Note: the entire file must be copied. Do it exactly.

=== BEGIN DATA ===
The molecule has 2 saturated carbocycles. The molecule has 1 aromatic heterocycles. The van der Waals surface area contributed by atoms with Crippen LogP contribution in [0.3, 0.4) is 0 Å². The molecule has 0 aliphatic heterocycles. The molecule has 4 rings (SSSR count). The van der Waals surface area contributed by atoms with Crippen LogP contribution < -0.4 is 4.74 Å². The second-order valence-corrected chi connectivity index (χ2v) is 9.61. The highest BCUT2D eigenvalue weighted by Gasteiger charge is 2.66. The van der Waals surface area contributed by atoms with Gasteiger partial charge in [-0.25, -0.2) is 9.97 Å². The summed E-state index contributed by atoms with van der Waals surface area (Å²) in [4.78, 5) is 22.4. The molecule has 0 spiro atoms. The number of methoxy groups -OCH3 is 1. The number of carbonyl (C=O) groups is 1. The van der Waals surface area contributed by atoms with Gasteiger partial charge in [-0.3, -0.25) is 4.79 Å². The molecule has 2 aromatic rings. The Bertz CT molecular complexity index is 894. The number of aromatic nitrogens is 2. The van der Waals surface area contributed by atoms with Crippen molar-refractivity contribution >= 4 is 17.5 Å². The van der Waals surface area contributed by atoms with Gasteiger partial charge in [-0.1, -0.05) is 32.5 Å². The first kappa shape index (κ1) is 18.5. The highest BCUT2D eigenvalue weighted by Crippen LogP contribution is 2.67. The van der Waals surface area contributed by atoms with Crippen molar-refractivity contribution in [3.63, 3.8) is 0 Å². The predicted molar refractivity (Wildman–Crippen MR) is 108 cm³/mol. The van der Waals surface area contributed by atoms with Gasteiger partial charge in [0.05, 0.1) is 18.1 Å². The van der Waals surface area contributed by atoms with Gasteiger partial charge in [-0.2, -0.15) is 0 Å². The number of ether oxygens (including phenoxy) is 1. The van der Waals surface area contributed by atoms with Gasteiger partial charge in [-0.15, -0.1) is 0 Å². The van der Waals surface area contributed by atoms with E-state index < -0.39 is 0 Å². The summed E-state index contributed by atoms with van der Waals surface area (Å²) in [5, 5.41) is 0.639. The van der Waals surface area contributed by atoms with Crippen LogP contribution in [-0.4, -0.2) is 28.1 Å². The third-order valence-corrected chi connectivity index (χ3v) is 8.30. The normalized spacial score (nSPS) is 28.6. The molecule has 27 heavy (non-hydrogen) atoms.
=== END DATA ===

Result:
The molecule has 2 saturated carbocycles. The molecule has 1 aromatic heterocycles. The van der Waals surface area contributed by atoms with Crippen LogP contribution in [0.3, 0.4) is 0 Å². The molecule has 0 aliphatic heterocycles. The molecule has 4 rings (SSSR count). The van der Waals surface area contributed by atoms with Crippen LogP contribution < -0.4 is 4.74 Å². The second-order valence-corrected chi connectivity index (χ2v) is 9.61. The highest BCUT2D eigenvalue weighted by Gasteiger charge is 2.66. The van der Waals surface area contributed by atoms with Gasteiger partial charge in [-0.25, -0.2) is 9.97 Å². The summed E-state index contributed by atoms with van der Waals surface area (Å²) in [4.78, 5) is 22.4. The molecule has 0 spiro atoms. The number of methoxy groups -OCH3 is 1. The number of carbonyl (C=O) groups is 1. The van der Waals surface area contributed by atoms with Gasteiger partial charge in [-0.3, -0.25) is 4.79 Å². The molecule has 2 aromatic rings. The Bertz CT molecular complexity index is 894. The number of aromatic nitrogens is 2. The van der Waals surface area contributed by atoms with Crippen molar-refractivity contribution >= 4 is 17.5 Å². The van der Waals surface area contributed by atoms with Gasteiger partial charge in [-0.1, -0.05) is 32.5 Å². The first kappa shape index (κ1) is 18.5. The highest BCUT2D eigenvalue weighted by Crippen LogP contribution is 2.67. The van der Waals surface area contributed by atoms with Crippen molar-refractivity contribution in [3.63, 3.8) is 0 Å². The predicted molar refractivity (Wildman–Crippen MR) is 108 cm³/mol. The van der Waals surface area contributed by atoms with Gasteiger partial charge in [0.05, 0.1) is 18.1 Å². The van der Waals surface area contributed by atoms with Gasteiger partial charge in [-0.2, -0.15) is 0 Å². The number of ether oxygens (including phenoxy) is 1. The van der Waals surface area contributed by atoms with Gasteiger partial charge in [-0.15, -0.1) is 0 Å². The van der Waals surface area contributed by atoms with E-state index < -0.39 is 0 Å². The summed E-state index contributed by atoms with van der Waals surface area (Å²) in [5, 5.41) is 0.639. The van der Waals surface area contributed by atoms with Crippen LogP contribution in [-0.4, -0.2) is 28.1 Å². The third-order valence-corrected chi connectivity index (χ3v) is 8.30. The normalized spacial score (nSPS) is 28.6. The molecule has 27 heavy (non-hydrogen) atoms.